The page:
The fractionated component of the ventricular signal was measured 22 ms prior to the surface delta wave (Figure 4A). To ensure catheter stability, atrial pacing was continued at the TCL (280 ms). Radiofrequency (RF) was delivered at the spot at a temperature of 600 degree Celsius and at 50 Watt. Tachycardia terminated in the AP (Figure 4B) within 7 s of RF application, which was continued for 62 s. Thereafter, no tachycardia was inducible. A post-ablation AVN Wenckebach block occurred at 290 ms without the induction of tachycardia or preexcitation. Post-ablation right ventricular apical and basal pacing revealed nodal conduction.
Although very rarely iVT can have a malignant potential, classically they have been described as benign . aAVRT, on the other hand, has a finite sudden cardiac death risk of 0.02%/patient/year . aAVRT of the right side has been more commonly described. Left-sided APs that conduct anterograde only and have decremental properties have been rarely described. Of these left APs, the left anterior position (12 o'clock on the mitral valve) is even rarer. There is evidence that these unidirectionally conducting left APs behave more like the classical Mahaim pathways with unidirectional and decremental conduction .
In our case, the AP demonstrated unusual characteristics: it had no retrograde conduction and was slowly conducting initially, with conduction mainly apparent in the anterograde direction in tachycardia; there was no preexcitation at the baseline, which can be explained by the distance between the AP and the sinus node. Pacing from the distal CS did not circumvent this issue due to the distance between the CS pacing site and the anterior position of the AP. After induction of atrial fibrillation, the preexcitation present during atrial pacing attenuated, which may be consistent with the decremental properties of the AP.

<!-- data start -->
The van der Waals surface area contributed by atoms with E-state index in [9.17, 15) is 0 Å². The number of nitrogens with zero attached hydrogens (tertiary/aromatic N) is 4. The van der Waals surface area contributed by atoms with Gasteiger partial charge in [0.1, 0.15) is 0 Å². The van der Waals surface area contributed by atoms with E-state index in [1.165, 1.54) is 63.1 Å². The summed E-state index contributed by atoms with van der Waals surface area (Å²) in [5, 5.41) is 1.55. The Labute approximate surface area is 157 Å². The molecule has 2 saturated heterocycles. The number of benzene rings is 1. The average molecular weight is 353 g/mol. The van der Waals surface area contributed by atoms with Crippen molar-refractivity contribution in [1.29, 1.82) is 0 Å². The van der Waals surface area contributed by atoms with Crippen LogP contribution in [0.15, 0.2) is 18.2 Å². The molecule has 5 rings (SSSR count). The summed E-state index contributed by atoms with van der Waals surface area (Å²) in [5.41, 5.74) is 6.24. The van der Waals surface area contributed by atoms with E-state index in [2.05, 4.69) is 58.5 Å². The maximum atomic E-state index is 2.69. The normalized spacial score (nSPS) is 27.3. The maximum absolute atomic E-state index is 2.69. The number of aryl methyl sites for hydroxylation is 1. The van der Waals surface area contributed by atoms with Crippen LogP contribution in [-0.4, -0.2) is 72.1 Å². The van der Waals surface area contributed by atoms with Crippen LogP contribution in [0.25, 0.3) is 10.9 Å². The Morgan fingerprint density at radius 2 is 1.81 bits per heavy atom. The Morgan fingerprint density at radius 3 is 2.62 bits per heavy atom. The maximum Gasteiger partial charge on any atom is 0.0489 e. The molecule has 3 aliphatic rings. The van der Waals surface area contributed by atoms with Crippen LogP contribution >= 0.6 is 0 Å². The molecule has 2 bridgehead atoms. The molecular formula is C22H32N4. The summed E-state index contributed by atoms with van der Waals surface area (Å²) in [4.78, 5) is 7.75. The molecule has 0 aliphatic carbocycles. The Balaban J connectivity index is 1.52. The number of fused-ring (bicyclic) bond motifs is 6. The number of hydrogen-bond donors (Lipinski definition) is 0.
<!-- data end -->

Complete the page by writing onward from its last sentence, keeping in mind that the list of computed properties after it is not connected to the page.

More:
In the literature, the acceptable method of ablation of such APs is a retrograde aortic approach. APs have a 1–3-mm atrial insertion, but at the ventricular end, these APs ramify and travel some distance into the ventricle toward the apex . Most of these rare cases have been ablated from the subannular (retroaortic approach); wherever the transseptal approach was tried, recovery of the AP was immediate, necessitating the change of strategy .
In our case, we mapped the mitral annulus for the earliest ventricular signal from the left atrial side. We tracked the ventricular intracardiac electrogram to the earliest signal. A fractionated component was noted at the 12 o'clock site (Accessory pathway potential), which was well before the surface delta wave. RF application terminated the aAVRT in the AP (termination on atrial signal) within 7 s.